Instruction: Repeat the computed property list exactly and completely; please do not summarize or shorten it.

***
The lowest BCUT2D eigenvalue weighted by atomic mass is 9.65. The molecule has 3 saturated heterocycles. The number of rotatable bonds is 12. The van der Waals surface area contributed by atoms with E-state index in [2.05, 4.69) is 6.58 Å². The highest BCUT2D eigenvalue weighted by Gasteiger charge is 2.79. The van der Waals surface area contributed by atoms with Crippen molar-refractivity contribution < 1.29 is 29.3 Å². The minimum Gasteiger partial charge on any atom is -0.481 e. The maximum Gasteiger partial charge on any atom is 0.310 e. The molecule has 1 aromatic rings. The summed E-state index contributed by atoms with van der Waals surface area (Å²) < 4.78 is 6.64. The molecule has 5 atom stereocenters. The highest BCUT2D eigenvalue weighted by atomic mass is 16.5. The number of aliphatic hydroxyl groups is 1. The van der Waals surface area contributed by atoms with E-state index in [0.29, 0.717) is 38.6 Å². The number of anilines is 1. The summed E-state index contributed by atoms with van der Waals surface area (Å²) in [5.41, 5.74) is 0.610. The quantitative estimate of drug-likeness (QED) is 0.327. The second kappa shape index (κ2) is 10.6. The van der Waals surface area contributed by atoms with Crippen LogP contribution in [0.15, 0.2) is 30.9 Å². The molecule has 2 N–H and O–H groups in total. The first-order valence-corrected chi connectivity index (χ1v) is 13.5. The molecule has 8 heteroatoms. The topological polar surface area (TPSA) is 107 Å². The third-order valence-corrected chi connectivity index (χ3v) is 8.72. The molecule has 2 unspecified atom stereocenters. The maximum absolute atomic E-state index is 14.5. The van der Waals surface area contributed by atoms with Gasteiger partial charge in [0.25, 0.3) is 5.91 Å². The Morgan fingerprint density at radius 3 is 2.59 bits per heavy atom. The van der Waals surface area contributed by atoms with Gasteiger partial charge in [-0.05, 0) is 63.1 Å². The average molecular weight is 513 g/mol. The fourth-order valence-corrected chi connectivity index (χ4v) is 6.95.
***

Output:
The lowest BCUT2D eigenvalue weighted by atomic mass is 9.65. The molecule has 3 saturated heterocycles. The number of rotatable bonds is 12. The van der Waals surface area contributed by atoms with E-state index in [2.05, 4.69) is 6.58 Å². The highest BCUT2D eigenvalue weighted by Gasteiger charge is 2.79. The van der Waals surface area contributed by atoms with Crippen molar-refractivity contribution < 1.29 is 29.3 Å². The minimum Gasteiger partial charge on any atom is -0.481 e. The maximum Gasteiger partial charge on any atom is 0.310 e. The molecule has 1 aromatic rings. The summed E-state index contributed by atoms with van der Waals surface area (Å²) < 4.78 is 6.64. The molecule has 5 atom stereocenters. The highest BCUT2D eigenvalue weighted by atomic mass is 16.5. The number of aliphatic hydroxyl groups is 1. The van der Waals surface area contributed by atoms with E-state index in [0.29, 0.717) is 38.6 Å². The number of anilines is 1. The summed E-state index contributed by atoms with van der Waals surface area (Å²) in [5.41, 5.74) is 0.610. The quantitative estimate of drug-likeness (QED) is 0.327. The second kappa shape index (κ2) is 10.6. The van der Waals surface area contributed by atoms with Crippen LogP contribution in [0.15, 0.2) is 30.9 Å². The molecule has 2 N–H and O–H groups in total. The first-order valence-corrected chi connectivity index (χ1v) is 13.5. The molecule has 8 heteroatoms. The topological polar surface area (TPSA) is 107 Å². The third-order valence-corrected chi connectivity index (χ3v) is 8.72. The molecule has 2 unspecified atom stereocenters. The maximum absolute atomic E-state index is 14.5. The van der Waals surface area contributed by atoms with Gasteiger partial charge in [0.25, 0.3) is 5.91 Å². The Morgan fingerprint density at radius 3 is 2.59 bits per heavy atom. The van der Waals surface area contributed by atoms with Gasteiger partial charge in [-0.05, 0) is 63.1 Å². The average molecular weight is 513 g/mol. The fourth-order valence-corrected chi connectivity index (χ4v) is 6.95.